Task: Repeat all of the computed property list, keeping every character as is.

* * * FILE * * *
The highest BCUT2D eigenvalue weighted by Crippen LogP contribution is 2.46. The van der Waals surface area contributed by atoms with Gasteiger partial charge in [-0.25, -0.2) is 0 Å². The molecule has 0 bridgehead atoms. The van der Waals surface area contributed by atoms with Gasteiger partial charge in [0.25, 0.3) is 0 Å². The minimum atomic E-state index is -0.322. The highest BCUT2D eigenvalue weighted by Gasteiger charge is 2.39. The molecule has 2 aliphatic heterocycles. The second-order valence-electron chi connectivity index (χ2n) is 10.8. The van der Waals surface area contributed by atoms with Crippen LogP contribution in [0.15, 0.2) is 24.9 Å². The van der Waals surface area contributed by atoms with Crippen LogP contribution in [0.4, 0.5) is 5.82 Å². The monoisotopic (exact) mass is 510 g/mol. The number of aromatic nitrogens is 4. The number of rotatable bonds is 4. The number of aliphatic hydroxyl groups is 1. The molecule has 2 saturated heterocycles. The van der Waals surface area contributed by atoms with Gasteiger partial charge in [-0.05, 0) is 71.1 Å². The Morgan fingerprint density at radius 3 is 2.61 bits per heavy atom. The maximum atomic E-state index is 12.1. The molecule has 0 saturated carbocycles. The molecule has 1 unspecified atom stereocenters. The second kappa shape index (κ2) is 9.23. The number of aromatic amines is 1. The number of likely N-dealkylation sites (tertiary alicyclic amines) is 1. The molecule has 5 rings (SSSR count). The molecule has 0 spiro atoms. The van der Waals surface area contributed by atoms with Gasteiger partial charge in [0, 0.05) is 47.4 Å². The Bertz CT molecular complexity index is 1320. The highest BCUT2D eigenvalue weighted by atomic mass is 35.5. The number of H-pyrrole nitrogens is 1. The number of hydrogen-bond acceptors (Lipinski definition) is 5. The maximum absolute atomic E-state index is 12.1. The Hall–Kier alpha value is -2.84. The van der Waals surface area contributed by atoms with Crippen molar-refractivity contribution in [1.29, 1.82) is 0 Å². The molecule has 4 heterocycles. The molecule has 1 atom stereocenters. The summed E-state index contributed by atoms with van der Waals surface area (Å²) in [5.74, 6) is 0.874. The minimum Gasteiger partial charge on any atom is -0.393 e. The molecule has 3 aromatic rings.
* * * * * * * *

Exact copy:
The highest BCUT2D eigenvalue weighted by Crippen LogP contribution is 2.46. The van der Waals surface area contributed by atoms with Gasteiger partial charge in [-0.25, -0.2) is 0 Å². The molecule has 0 bridgehead atoms. The van der Waals surface area contributed by atoms with Gasteiger partial charge in [0.25, 0.3) is 0 Å². The minimum atomic E-state index is -0.322. The highest BCUT2D eigenvalue weighted by Gasteiger charge is 2.39. The molecule has 2 aliphatic heterocycles. The second-order valence-electron chi connectivity index (χ2n) is 10.8. The van der Waals surface area contributed by atoms with Crippen LogP contribution in [0.15, 0.2) is 24.9 Å². The van der Waals surface area contributed by atoms with Crippen LogP contribution in [0.4, 0.5) is 5.82 Å². The monoisotopic (exact) mass is 510 g/mol. The number of aromatic nitrogens is 4. The number of rotatable bonds is 4. The number of aliphatic hydroxyl groups is 1. The molecule has 2 saturated heterocycles. The van der Waals surface area contributed by atoms with Gasteiger partial charge in [-0.05, 0) is 71.1 Å². The Morgan fingerprint density at radius 3 is 2.61 bits per heavy atom. The maximum atomic E-state index is 12.1. The molecule has 0 saturated carbocycles. The molecule has 1 unspecified atom stereocenters. The second kappa shape index (κ2) is 9.23. The number of aromatic amines is 1. The number of likely N-dealkylation sites (tertiary alicyclic amines) is 1. The molecule has 5 rings (SSSR count). The molecule has 0 spiro atoms. The van der Waals surface area contributed by atoms with Gasteiger partial charge in [0, 0.05) is 47.4 Å². The Bertz CT molecular complexity index is 1320. The highest BCUT2D eigenvalue weighted by atomic mass is 35.5. The number of H-pyrrole nitrogens is 1. The number of hydrogen-bond acceptors (Lipinski definition) is 5. The maximum absolute atomic E-state index is 12.1. The Hall–Kier alpha value is -2.84. The van der Waals surface area contributed by atoms with Crippen molar-refractivity contribution in [1.29, 1.82) is 0 Å². The molecule has 4 heterocycles. The molecule has 1 atom stereocenters. The summed E-state index contributed by atoms with van der Waals surface area (Å²) in [5.74, 6) is 0.874. The minimum Gasteiger partial charge on any atom is -0.393 e. The molecule has 3 aromatic rings.